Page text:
Hybrid & Blended Learning

In light of the COVID-19 crisis, the nature of the fall 2020 semester has changed from traditional face-to-face instruction to a more flexible approach, incorporating aspects of three teaching styles: face-to-face, online, and a blend of the two. 

Scenario 1: Blend of In-Person and Online

The Arrangement 

Some students are in the classroom, and some are remote (dorms, hometown, international, etc.). Classrooms will have technology to stream lectures. 

Due to social distancing guidelines, classes will be restricted in capacity. Students who attend classes in-person will be on a rotating schedule, with alternating classes online. For example, Student A is in a MW class. On Monday, they will be seated in a socially distant lecture hall; on Wednesday, they will be participating remotely. Student B, however, may attend all classes virtually due to being unable to be on campus.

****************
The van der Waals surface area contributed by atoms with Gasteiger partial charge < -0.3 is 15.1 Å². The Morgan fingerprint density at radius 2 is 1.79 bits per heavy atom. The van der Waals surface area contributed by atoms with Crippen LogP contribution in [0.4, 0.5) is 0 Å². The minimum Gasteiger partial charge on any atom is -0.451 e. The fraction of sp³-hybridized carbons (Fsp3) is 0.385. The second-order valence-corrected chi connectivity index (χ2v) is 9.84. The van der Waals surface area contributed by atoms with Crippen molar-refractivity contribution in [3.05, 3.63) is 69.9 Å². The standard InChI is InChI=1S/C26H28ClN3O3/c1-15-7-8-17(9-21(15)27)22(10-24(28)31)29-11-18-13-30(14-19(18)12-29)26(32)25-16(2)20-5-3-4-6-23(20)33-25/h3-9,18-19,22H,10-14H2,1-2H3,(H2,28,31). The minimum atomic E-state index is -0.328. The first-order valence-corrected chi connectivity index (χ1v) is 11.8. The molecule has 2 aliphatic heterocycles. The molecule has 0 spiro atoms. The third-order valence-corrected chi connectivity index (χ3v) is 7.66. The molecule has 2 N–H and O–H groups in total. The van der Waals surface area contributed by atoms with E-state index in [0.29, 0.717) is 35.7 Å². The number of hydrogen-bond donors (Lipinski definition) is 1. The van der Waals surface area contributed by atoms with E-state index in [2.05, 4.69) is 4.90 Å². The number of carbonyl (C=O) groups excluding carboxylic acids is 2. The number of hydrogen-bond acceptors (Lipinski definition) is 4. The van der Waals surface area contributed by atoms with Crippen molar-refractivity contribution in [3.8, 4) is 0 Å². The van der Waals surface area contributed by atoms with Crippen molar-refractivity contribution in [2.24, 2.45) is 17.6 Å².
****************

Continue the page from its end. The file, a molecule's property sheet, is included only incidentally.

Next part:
Setting Expectations 

It is important to make clear where remote students can watch your lectures. Options for lectures include GW-supported technologies such as Echo360 lecture capture, Webex, or Blackboard Collaborate. More information for each of these platforms can be found by visiting the Instructional Technology Lab. 

Once you have chosen your lecture platform, familiarize yourself with its capabilities. In particular, know what options are available to take student questions. In the classroom, there is the traditional raising of hands; however, remember to verbally repeat the question so distanced students can hear it clearly. Remotely, students can submit questions in a chat window; however, you should either plan to monitor the chat yourself, or assign a TA or student to monitor the chat during Q&A portions of class. 

Success with a Hybrid Audience 

Tips for hybrid lecturing

  • Plan an agenda and share notes/slides to students in advance to follow along.